Tommy Steele, born Thomas Hicks in Bermondsey, London, on Dec. 17, 1936, was Britain's first rock'n'roll star. Discovered singing Hank Williams material and calypsos — learnt while working on a cruiser based in New York — he became a teenage idol almost literally overnight. His first record, 'Rock With The Caveman', was made just two days after his recording test in September, 1956. Within a month it was a British Top Ten hit. Steele's first tour began in November, 1956, and introduced the amplifier to the British stage.
With Lionel Bart and Mike Pratt, Steele wrote some of his British hits of the Fifties, including 'Rock With The Caveman' and 'A Handful Of Songs' and he had further hits with cover versions of American records, 'Singing The Blues' (Guy Mitchell), 1957, and 'Tallahassee Lassie' (Freddie Can-non), 1959. The latter showed Steele in unfamiliar guise as a tough, heavy rocker. Heavy rocker he was not, however, and it was inevitable that Steele would leave rock'n'roll.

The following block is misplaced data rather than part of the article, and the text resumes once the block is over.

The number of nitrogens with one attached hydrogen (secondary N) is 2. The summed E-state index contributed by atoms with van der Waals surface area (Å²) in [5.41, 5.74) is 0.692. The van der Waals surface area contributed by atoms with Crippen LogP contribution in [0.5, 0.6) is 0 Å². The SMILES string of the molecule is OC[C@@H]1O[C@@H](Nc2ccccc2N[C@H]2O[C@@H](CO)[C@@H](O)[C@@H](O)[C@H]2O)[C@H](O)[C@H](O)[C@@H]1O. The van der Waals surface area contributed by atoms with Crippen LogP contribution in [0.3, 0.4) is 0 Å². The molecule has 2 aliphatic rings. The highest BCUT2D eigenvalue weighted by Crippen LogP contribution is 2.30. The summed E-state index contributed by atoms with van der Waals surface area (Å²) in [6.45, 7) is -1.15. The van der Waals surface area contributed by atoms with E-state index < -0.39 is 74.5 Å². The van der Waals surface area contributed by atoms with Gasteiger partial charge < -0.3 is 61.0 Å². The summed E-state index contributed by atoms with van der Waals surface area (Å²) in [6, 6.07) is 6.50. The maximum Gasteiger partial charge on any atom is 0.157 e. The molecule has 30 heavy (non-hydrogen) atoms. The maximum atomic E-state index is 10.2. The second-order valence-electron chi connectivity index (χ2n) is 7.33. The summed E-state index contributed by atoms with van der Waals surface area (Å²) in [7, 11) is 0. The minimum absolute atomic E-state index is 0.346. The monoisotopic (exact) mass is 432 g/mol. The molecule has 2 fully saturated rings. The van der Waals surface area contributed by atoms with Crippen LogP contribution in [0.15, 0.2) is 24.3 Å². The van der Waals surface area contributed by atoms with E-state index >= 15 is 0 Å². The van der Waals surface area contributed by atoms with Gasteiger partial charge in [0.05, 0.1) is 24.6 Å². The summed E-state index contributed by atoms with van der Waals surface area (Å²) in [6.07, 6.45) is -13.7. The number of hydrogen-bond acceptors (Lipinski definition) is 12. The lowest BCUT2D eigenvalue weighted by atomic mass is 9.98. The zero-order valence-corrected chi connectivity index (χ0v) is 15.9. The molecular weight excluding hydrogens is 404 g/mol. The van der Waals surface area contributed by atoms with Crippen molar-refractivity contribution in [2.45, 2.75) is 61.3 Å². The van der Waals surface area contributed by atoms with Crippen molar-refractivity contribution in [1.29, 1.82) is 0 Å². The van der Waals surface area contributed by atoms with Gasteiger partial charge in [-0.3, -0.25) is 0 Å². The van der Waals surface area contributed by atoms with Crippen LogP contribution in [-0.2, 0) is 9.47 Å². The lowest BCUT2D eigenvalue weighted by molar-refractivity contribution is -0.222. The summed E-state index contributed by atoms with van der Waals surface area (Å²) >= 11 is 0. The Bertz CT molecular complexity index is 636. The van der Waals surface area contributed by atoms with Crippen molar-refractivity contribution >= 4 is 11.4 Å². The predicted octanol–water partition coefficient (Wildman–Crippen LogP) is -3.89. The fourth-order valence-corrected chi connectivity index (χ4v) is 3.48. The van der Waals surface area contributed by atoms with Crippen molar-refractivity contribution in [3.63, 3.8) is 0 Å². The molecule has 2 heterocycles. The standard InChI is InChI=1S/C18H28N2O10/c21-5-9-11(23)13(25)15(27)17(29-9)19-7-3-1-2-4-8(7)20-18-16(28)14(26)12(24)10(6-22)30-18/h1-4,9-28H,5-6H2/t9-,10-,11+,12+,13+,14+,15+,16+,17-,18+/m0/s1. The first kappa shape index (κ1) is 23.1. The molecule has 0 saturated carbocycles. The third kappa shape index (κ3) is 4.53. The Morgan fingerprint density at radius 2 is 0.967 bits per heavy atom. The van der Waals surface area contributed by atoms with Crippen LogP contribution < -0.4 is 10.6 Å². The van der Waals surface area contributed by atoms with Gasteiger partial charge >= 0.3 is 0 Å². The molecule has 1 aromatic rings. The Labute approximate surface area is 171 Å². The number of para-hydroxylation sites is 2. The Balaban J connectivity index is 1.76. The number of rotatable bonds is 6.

His personality was that of the archetypal cheery Cockney, and clearly stemmed more from the vaudeville tradition than from an imported rock'n'roll milieu. By the beginning of the Sixties, Steele had begun to suc-ceed in All-Round Entertainment, at which he has since triumphed. Steele's importance to British rock'n'roll simply derives from his having been there first, rather than from any subsequent creative contribution.